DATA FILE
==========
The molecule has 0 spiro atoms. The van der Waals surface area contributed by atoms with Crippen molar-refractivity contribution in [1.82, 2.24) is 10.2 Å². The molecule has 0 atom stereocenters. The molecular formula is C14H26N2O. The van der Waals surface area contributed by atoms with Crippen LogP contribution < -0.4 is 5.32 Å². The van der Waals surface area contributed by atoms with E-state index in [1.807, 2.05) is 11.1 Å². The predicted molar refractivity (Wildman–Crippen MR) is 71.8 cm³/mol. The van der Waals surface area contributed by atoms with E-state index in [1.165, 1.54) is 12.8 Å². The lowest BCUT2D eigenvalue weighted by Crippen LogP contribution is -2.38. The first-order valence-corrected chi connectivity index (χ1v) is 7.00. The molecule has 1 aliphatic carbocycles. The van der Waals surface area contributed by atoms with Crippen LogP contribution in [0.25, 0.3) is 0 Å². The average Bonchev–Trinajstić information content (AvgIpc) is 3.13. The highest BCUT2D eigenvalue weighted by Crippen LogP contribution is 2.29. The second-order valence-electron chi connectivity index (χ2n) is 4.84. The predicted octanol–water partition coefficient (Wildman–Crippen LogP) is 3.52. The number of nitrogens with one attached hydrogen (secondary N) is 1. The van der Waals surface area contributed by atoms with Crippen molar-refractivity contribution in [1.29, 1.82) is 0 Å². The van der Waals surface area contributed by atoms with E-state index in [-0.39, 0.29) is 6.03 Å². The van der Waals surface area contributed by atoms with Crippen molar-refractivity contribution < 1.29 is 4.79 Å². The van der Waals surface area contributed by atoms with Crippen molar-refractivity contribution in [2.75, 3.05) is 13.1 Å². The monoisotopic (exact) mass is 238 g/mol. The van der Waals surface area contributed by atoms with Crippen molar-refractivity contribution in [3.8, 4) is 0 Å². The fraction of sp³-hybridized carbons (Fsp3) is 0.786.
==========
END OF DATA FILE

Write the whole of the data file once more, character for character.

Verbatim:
The molecule has 0 spiro atoms. The van der Waals surface area contributed by atoms with Crippen molar-refractivity contribution in [1.82, 2.24) is 10.2 Å². The molecule has 0 atom stereocenters. The molecular formula is C14H26N2O. The van der Waals surface area contributed by atoms with Crippen LogP contribution < -0.4 is 5.32 Å². The van der Waals surface area contributed by atoms with E-state index in [1.807, 2.05) is 11.1 Å². The predicted molar refractivity (Wildman–Crippen MR) is 71.8 cm³/mol. The van der Waals surface area contributed by atoms with E-state index in [1.165, 1.54) is 12.8 Å². The lowest BCUT2D eigenvalue weighted by Crippen LogP contribution is -2.38. The first-order valence-corrected chi connectivity index (χ1v) is 7.00. The molecule has 1 aliphatic carbocycles. The van der Waals surface area contributed by atoms with Crippen LogP contribution in [0.25, 0.3) is 0 Å². The average Bonchev–Trinajstić information content (AvgIpc) is 3.13. The highest BCUT2D eigenvalue weighted by Crippen LogP contribution is 2.29. The second-order valence-electron chi connectivity index (χ2n) is 4.84. The predicted octanol–water partition coefficient (Wildman–Crippen LogP) is 3.52. The number of nitrogens with one attached hydrogen (secondary N) is 1. The van der Waals surface area contributed by atoms with Crippen molar-refractivity contribution in [1.29, 1.82) is 0 Å². The van der Waals surface area contributed by atoms with E-state index in [-0.39, 0.29) is 6.03 Å². The van der Waals surface area contributed by atoms with Crippen molar-refractivity contribution < 1.29 is 4.79 Å². The van der Waals surface area contributed by atoms with Crippen molar-refractivity contribution in [2.75, 3.05) is 13.1 Å². The monoisotopic (exact) mass is 238 g/mol. The van der Waals surface area contributed by atoms with Crippen molar-refractivity contribution in [3.8, 4) is 0 Å². The fraction of sp³-hybridized carbons (Fsp3) is 0.786.